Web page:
I am interested to know, possibly in non-technical lay terms, which axioms are really needed to prove the Goodstein's theorem:(adsbygoogle = window.adsbygoogle || []).push({});

http://en.wikipedia.org/wiki/Goodstein's_theorem

and/or other theorems of that type.

It is claimed that it cannot be proved in first order arithmetic. My first question is: What exactly is missing in first order arithmetic which is needed to prove the theorem? Is it perhaps the induction axiom?

The theorem has been proved by using trans-finite numbers. But that's very strange, given that the theorem talks only about finite numbers. My second question is: Can the theorem be proved without using trans-finite numbers?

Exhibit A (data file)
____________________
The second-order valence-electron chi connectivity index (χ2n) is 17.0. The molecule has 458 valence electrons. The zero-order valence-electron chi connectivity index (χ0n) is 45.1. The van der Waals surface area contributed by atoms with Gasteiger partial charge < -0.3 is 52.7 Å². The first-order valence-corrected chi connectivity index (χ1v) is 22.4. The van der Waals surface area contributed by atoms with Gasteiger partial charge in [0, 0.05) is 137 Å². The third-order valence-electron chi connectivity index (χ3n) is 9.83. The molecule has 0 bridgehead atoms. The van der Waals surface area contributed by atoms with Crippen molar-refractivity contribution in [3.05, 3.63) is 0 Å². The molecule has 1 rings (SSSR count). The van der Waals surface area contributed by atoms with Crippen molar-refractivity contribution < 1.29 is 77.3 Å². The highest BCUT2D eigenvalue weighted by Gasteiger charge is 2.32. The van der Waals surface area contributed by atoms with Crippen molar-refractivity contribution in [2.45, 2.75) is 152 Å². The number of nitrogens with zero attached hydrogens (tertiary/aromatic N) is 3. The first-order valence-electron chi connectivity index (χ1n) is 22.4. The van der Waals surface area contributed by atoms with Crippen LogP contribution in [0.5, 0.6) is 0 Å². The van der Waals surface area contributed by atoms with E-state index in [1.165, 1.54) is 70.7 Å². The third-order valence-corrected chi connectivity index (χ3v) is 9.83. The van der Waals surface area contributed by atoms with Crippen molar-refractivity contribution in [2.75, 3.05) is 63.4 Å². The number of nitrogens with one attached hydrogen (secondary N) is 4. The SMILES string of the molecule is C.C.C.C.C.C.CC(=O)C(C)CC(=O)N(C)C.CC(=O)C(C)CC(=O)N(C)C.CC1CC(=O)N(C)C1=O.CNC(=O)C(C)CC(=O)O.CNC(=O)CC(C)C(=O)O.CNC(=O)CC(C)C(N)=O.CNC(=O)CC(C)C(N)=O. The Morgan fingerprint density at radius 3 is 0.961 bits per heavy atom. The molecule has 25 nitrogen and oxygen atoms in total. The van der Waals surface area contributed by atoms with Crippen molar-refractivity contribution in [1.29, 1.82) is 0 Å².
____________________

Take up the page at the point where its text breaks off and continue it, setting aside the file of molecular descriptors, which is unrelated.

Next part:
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# (Im)possibility to prove the Goodstein's theorem

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